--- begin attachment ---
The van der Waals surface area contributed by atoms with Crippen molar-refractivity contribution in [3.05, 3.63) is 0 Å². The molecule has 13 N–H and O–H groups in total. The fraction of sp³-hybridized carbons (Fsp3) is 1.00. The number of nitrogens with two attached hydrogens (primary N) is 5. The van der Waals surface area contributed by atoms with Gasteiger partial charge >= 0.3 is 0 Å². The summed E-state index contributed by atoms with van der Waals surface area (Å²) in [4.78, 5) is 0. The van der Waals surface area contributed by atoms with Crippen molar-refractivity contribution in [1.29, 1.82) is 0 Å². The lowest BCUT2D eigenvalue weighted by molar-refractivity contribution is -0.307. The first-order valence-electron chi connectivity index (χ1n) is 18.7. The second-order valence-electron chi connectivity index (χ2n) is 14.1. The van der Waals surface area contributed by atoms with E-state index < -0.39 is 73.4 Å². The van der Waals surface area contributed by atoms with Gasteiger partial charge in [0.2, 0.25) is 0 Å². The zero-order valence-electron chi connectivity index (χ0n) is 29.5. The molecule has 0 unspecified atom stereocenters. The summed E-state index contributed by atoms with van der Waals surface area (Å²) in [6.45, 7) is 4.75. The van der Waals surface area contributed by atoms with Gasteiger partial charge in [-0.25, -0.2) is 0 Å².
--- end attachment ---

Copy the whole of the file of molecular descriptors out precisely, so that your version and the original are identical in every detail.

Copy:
The van der Waals surface area contributed by atoms with Crippen molar-refractivity contribution in [3.05, 3.63) is 0 Å². The molecule has 13 N–H and O–H groups in total. The fraction of sp³-hybridized carbons (Fsp3) is 1.00. The number of nitrogens with two attached hydrogens (primary N) is 5. The van der Waals surface area contributed by atoms with Gasteiger partial charge >= 0.3 is 0 Å². The summed E-state index contributed by atoms with van der Waals surface area (Å²) in [4.78, 5) is 0. The van der Waals surface area contributed by atoms with Crippen molar-refractivity contribution in [1.29, 1.82) is 0 Å². The lowest BCUT2D eigenvalue weighted by molar-refractivity contribution is -0.307. The first-order valence-electron chi connectivity index (χ1n) is 18.7. The second-order valence-electron chi connectivity index (χ2n) is 14.1. The van der Waals surface area contributed by atoms with E-state index < -0.39 is 73.4 Å². The van der Waals surface area contributed by atoms with Gasteiger partial charge in [0.2, 0.25) is 0 Å². The zero-order valence-electron chi connectivity index (χ0n) is 29.5. The molecule has 0 unspecified atom stereocenters. The summed E-state index contributed by atoms with van der Waals surface area (Å²) in [6.45, 7) is 4.75. The van der Waals surface area contributed by atoms with Gasteiger partial charge in [-0.25, -0.2) is 0 Å².